Mentally that is holding you back. You are an athlete. You need to be an athlete for the sport that you are participating in in your life. That means maintaining that youthful vigor. That’s going to be found on the other side of some intensity in your training. Do you want to be able to lose the pounds, get healthy, improve your cardiac health, get better blood work and simply have the energy to play with your grandkids? We are going to turn you into an athlete for that.
Here are the steps that we take. It’s just a matter of degree, finding the right entry-level. That dovetails back into everything we are always talking about. That is lifestyle, consistency, and routine. Here are the tools to do that, the best place to start, and how we get there. It is incredible how women, even dealing with perimenopause and in the middle of menopause, can still have a lot of control over the hormonal changes that are taking place in their bodies when it comes to their body composition.
That is new information to me. After talking to Dr. Sims, hearing that you have the ability to fight back naturally with things is fascinating.
For you, what we are doing is we are simply taking advantage of the periods that we want to rev your metabolism to also participate in a performance cycle. That is a great opportunity. If you are at home reading and going, “This is great. In the last episode with Stacy, what she said sounds great but if I’m trying to lose weight, don’t I have to cut calories? Don’t I have to decrease some of my carbohydrates? Don’t I have to reduce my intensity? Will that impact my performance?” The bottom line is there is a monochrome of that. When you are cutting, you are not going to have as much fuel for recovery. You cannot cut indefinitely. Your body will require breaks. Therefore, those breaks are ideal times to push the boundaries on performance and dip your finger in.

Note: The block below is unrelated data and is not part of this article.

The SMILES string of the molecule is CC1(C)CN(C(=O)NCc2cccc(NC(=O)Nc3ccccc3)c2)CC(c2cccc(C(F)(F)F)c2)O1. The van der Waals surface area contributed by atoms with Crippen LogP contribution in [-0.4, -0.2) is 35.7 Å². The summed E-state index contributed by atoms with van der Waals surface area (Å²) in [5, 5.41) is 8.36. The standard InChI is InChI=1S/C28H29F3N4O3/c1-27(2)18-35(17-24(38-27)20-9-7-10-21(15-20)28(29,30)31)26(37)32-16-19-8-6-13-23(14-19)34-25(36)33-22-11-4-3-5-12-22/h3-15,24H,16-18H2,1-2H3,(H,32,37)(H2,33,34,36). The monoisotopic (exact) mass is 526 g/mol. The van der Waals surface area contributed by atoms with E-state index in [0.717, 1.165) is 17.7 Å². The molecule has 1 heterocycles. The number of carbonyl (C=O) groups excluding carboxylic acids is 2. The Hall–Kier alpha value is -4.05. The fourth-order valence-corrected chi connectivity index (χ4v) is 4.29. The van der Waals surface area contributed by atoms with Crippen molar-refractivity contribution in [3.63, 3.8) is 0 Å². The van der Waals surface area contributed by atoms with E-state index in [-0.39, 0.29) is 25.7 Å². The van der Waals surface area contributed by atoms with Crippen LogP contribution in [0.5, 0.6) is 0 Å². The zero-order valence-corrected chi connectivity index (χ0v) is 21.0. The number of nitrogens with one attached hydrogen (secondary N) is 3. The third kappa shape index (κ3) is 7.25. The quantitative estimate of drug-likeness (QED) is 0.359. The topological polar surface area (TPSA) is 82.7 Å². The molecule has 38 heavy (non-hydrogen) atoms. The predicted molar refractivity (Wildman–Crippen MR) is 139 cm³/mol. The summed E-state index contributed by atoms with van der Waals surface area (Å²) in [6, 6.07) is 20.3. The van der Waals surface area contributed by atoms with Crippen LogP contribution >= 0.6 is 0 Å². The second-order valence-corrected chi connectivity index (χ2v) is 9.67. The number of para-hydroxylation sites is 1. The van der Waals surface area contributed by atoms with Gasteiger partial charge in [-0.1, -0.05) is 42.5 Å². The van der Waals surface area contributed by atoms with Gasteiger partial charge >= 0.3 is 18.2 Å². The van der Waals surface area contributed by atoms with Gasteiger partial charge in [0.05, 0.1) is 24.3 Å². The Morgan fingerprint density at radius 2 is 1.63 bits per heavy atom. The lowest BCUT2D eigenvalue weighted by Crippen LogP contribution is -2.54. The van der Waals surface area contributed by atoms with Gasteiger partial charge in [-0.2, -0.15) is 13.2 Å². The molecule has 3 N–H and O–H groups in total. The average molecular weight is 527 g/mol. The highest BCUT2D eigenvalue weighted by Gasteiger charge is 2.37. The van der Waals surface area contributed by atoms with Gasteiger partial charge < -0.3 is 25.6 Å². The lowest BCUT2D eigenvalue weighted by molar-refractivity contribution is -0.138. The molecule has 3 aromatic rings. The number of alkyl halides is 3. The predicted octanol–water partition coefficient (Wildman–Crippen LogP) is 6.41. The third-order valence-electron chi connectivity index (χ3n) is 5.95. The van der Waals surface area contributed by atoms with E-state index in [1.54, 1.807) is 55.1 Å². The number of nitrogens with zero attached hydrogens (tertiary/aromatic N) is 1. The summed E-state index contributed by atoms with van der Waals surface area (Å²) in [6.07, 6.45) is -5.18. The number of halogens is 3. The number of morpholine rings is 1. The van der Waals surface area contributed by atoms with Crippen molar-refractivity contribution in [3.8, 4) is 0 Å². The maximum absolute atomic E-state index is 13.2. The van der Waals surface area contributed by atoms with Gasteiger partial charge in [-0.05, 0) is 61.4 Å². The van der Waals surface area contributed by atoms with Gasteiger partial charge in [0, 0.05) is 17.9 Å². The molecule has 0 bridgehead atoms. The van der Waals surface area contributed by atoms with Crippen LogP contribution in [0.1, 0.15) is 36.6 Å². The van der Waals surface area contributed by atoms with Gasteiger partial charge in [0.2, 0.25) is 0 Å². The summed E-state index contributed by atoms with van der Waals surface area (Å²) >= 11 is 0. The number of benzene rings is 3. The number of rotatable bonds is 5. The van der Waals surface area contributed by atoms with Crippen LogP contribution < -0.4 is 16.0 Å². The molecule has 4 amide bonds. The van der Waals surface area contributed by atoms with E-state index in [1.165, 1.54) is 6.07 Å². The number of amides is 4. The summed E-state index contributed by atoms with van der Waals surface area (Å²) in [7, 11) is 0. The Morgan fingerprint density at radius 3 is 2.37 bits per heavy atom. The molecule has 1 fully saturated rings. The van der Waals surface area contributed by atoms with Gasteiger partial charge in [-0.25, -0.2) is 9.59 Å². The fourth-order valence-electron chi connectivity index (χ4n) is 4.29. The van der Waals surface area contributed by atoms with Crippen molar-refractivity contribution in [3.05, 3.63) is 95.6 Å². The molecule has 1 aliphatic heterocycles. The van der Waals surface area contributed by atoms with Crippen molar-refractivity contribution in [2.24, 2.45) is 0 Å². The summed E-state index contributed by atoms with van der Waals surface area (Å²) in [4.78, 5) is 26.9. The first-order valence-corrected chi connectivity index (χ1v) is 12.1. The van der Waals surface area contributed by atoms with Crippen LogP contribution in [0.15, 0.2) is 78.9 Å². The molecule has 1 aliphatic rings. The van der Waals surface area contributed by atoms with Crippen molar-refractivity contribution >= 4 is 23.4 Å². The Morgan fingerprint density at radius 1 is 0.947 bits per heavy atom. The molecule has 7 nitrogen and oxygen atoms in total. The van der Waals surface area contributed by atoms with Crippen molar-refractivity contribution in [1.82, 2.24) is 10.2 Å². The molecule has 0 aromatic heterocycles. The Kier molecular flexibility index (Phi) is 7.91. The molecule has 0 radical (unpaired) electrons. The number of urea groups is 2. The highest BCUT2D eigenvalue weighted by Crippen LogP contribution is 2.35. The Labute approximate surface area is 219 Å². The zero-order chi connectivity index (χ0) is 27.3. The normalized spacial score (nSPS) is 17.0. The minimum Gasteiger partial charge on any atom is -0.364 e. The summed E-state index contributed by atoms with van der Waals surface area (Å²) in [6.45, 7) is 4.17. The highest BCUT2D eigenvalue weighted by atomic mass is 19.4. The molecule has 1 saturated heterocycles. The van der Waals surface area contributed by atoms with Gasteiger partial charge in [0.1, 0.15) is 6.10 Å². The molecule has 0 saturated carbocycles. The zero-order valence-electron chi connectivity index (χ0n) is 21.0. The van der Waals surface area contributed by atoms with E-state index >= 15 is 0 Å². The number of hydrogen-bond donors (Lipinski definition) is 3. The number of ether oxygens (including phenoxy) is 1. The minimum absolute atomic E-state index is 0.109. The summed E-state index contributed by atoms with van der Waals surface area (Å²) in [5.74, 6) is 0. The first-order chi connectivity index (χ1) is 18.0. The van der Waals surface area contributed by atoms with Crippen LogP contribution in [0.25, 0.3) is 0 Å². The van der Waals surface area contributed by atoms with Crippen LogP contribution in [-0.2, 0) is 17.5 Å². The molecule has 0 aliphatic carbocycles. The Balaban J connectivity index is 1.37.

If you are working with one of our MetPro coaches, you are already doing some resistance training. You are already in it but to push the boundaries on it a little bit, go into a performance cycle. I used to lecture and would give this lecture in colleges to the Physiology Department and even Nutrition Department, where we would cover evaluation-based coaching based on body composition and performance transformation. It was a mathematical look at, “Here are your options and boiling down the finite amount of changes you can make to your diet or training, how it will impact your body, and mathematically what options that leaves you with for one step, next step.” I would take the students through that.
Here’s what we found. You can do everything right. We can start at the top of that funnel, and you can make all the right changes with exercise, nutrition, diet, schedule, training or lifestyle. Your body will absolutely respond to that. It will begin changing. Somewhere at the end of that chain, you will still reach a plateau where your body goes, “This is how far I have come. I have adapted to these changes. If nothing else changes, it’s basically where you are going to stay.” If you want to change further, something has to be readjusted.
“Now, we’ve pulled every single lever. What’s left?” I would always ask the students this, and it would stiny them. They could never come up with the answer, “You have to go all the way back to the beginning and now reset your goal for a time, not indefinitely.” What goal do you think is most common when somebody calls up one of our MetPro coaches?
Do you want to lose weight or do you want to focus on performance? We get more weight loss. We’ve gone through the whole process, and we are down however many pounds. We’ve made great progress but it’s like, “I want 10 more pounds. I want that next level of that physique and athleticism.” Now we are going to go back and go through the whole process again but we are changing the parameters.
We are not trying to lose more weight. We are trying to transform your performance. We are trying to make you stronger and leaner, improve your body composition, and maintain your body weight but focus on a true performance cycle. When you go through that, then you get more than just the metabolic adaption. If we take someone through a brief up adjust cycle or metabolic revving cycle, in a few weeks, they can offset. Most people can offset the effects of dieting on their metabolism.